ENRICHEnabling Research in Care Homes
MRC and the EPSRC launch a package of funding worth
Jean Straus, Guess Author for Medical Research Council
Think that hearing aids solve all hearing problems? Think again. As the MRC and the EPSRC launch a package of funding worth
Think that hearing aids solve all hearing problems? Think again. As the MRC and the EPSRC launch a package of funding worth £3.5m to improve hearing aid technology, Jean Straus takes us through the daily challenges of a life led with hearing aids.
Last night I went to my local choir’s first rehearsal of the new season. I wore two high-tech hearing aids, which I have on long-term loan from a private healthcare provider. The left one addresses mild hearing loss, the right; mild to moderate.
I put these hearing aids on each morning before I put in my contact lenses or make coffee. With them I can hear birdsong, the crackling of paper, and conversations with one or two people when they’re facing me in a quiet room. Last night however, in the large vaulted hall where the choir rehearsal was held, I could follow most of the melody lines as the choirmaster, Joe, played them on the piano, but I couldn’t make out his instructions.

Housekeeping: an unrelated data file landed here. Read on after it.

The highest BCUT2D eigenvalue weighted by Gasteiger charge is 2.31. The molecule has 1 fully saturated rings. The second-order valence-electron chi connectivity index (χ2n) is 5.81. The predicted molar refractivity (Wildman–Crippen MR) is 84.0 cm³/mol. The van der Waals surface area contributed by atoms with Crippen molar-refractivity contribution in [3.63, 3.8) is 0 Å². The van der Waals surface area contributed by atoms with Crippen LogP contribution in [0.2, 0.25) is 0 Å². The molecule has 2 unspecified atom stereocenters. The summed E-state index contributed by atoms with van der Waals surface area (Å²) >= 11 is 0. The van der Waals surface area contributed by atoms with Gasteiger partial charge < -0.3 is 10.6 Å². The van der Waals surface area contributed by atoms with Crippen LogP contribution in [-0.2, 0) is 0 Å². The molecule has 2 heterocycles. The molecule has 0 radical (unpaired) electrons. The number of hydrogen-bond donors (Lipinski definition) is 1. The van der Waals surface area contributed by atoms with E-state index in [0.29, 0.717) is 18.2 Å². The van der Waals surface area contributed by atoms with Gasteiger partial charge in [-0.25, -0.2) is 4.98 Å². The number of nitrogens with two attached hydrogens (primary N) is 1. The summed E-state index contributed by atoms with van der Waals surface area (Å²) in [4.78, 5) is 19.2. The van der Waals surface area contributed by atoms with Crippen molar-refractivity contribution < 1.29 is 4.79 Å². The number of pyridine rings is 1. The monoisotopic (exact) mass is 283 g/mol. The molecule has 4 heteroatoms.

At the end of the rehearsal Joe explained that he’d be away in a few weeks. I could now hear him, but the joke he made when he lowered his voice, to which everyone else laughed, was lost on me.
Joe is a singer so he’s a good articulator too, so I’m sure it wasn’t his fault. During the evening I pushed the various settings endlessly on my aids, wondering if the amplification for distance, or altering to a setting for watching television, might help, to no avail.
Is my hearing just too bad, I wondered? My hearing has recently been evaluated, and it hasn’t worsened. Perhaps these state-of-the-art hearing aids are not good enough?
Audiologists always tell me that hearing aids are really only made for detecting speech in conversation, which this wasn’t. So perhaps I should just cut my losses and give up choir? Or make the choir take the slack